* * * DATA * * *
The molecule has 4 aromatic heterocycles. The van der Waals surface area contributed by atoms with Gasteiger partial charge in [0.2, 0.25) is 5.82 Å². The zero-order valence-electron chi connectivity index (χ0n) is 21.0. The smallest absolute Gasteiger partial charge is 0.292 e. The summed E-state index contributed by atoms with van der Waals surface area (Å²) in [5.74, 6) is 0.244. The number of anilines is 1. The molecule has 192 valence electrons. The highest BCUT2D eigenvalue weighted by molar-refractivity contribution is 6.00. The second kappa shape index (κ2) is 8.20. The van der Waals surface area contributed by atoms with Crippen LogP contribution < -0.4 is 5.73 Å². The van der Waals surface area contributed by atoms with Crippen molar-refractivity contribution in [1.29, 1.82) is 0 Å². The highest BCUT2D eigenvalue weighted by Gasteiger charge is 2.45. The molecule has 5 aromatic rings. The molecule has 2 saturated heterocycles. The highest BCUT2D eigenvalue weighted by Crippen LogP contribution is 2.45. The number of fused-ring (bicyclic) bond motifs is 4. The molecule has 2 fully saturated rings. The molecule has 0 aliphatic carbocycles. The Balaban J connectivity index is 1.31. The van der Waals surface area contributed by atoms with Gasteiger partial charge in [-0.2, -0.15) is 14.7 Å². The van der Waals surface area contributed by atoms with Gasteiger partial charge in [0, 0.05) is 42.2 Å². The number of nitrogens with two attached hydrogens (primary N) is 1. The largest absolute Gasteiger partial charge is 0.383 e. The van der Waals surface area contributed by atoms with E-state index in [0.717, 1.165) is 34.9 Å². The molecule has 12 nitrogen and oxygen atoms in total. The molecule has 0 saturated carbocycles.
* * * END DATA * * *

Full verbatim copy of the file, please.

The molecule has 4 aromatic heterocycles. The van der Waals surface area contributed by atoms with Gasteiger partial charge in [0.2, 0.25) is 5.82 Å². The zero-order valence-electron chi connectivity index (χ0n) is 21.0. The smallest absolute Gasteiger partial charge is 0.292 e. The summed E-state index contributed by atoms with van der Waals surface area (Å²) in [5.74, 6) is 0.244. The number of anilines is 1. The molecule has 192 valence electrons. The highest BCUT2D eigenvalue weighted by molar-refractivity contribution is 6.00. The second kappa shape index (κ2) is 8.20. The van der Waals surface area contributed by atoms with Crippen LogP contribution < -0.4 is 5.73 Å². The van der Waals surface area contributed by atoms with Crippen molar-refractivity contribution in [1.29, 1.82) is 0 Å². The highest BCUT2D eigenvalue weighted by Gasteiger charge is 2.45. The molecule has 5 aromatic rings. The molecule has 2 saturated heterocycles. The highest BCUT2D eigenvalue weighted by Crippen LogP contribution is 2.45. The number of fused-ring (bicyclic) bond motifs is 4. The molecule has 2 fully saturated rings. The molecule has 0 aliphatic carbocycles. The Balaban J connectivity index is 1.31. The van der Waals surface area contributed by atoms with Gasteiger partial charge in [-0.2, -0.15) is 14.7 Å². The van der Waals surface area contributed by atoms with Gasteiger partial charge in [0, 0.05) is 42.2 Å². The number of nitrogens with two attached hydrogens (primary N) is 1. The largest absolute Gasteiger partial charge is 0.383 e. The van der Waals surface area contributed by atoms with E-state index in [0.717, 1.165) is 34.9 Å². The molecule has 12 nitrogen and oxygen atoms in total. The molecule has 0 saturated carbocycles.